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April 12, 2011
DOI:10.1021/CEN032511164910

Doubting EPA On Formaldehyde

Risk: Science panel says agency failed to support chemical's link to leukemia, other health problems

Glenn Hess

Shutterstock
Nearly two-thirds of the formaldehyde market is for resins to make construction materials such as plywood.
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An independent panel of scientific experts is questioning the Environmental Protection Agency's conclusion that formaldehyde causes respiratory cancers, leukemia, and several other health problems, including asthma.

EPA preliminarily concluded last June that formaldehyde can cause cancer in humans when it is inhaled and that up to one case of cancer could occur for every 1,000 people who breathe exposure levels the federal Centers for Disease Control & Prevention considers typical.

But in a review of the agency's findings, a committee of the National Academies' National Research Council (NRC) says that some of EPA's conclusions about the potential health effects of the widely used industrial chemical go beyond available scientific evidence.

The NRC analysis finds that the evidence is sufficient for EPA to conclude that formaldehyde causes cancer in the nose, nasal cavity, and upper throat. But the report asserts that EPA failed to support its determination that the chemical causes cancer in other sites in the respiratory tract or leukemia.

"EPA should revisit its arguments and include detailed descriptions of the criteria that were used to weigh evidence and assess causality," the committee says. The report also notes that EPA's draft assessment provides "little discussion about how asthma could be caused or exacerbated by formaldehyde exposure."

EPA has been working since 1998 to update its formaldehyde toxicity assessment. The agency's previous evaluation, completed in 1989, found the substance to be a "probable" human carcinogen. The chemical industry has been fighting efforts to classify formaldehyde as a "known" carcinogen, a designation that could lead to more stringent regulation.

NRC weighed in on EPA's latest findings after Sen. David Vitter (R-La.), an industry ally, put pressure on EPA to request an independent study. In 2009, Vitter, who received more than $61,000 in campaign contributions from the chemical industry during the last election cycle, blocked the confirmation of Yale University chemist Paul Anastas to head EPA's R&D office until the agency agreed to seek the NRC review.

EPA says it is examining NRC's recommendations. "EPA conducts peer review to assure only the highest quality science is used as the basis of our actions. Strong science depends on peer review and the robust discussions among scientists represents a strong scientific process," the agency says in a statement.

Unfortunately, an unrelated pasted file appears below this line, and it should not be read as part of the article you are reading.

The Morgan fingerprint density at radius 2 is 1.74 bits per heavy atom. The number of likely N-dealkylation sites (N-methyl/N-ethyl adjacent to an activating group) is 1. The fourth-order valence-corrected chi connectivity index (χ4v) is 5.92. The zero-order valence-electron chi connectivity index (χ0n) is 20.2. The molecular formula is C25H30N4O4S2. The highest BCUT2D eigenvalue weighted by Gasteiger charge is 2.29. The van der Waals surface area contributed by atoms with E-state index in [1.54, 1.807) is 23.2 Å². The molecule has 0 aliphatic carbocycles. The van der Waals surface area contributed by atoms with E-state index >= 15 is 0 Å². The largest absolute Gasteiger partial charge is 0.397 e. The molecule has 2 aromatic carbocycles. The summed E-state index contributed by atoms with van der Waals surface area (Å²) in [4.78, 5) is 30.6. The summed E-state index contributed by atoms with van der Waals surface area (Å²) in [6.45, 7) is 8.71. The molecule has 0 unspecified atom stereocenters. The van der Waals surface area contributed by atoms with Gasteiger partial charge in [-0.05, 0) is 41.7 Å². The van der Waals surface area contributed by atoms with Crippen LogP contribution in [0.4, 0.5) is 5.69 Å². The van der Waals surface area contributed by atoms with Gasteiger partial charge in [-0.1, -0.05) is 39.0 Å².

Formaldehyde is a case study in EPA paralysis, says David Andrews, senior scientist with the Washington, D.C.-based Environmental Working Group. "Despite being widely acknowledged as causing cancer, political meddling and endless review have stalled agency efforts to reduce consumer and worker exposures," he remarks.

The International Agency for Research on Cancer designated formaldehyde as a known carcinogen in 2006. In May 2009, the National Cancer Institute released study results linking formaldehyde exposure to leukemia. The U.S. National Toxicology Program released similar findings later that year.

Industry groups, including the American Chemistry Council, back the NRC panel's findings. "The levels of formaldehyde at which most people are exposed are not high enough to cause adverse health effects, according to the large body of research available," says ACC Senior Director Ann Mason. "We call on EPA to adopt the NRC findings when revising the risk assessment for formaldehyde."

Nearly two-thirds of the formaldehyde market is for resins to make construction materials such as plywood, particle board, fiber board, laminate flooring, and insulation and for vehicles coatings and brake linings. Other major uses include plastics for electronic, automotive and consumer goods, polyurethane foam, and adhesives and sealants for construction and consumer goods.

Chemical & Engineering News
ISSN 0009-2347
Copyright © 2011 American Chemical Society
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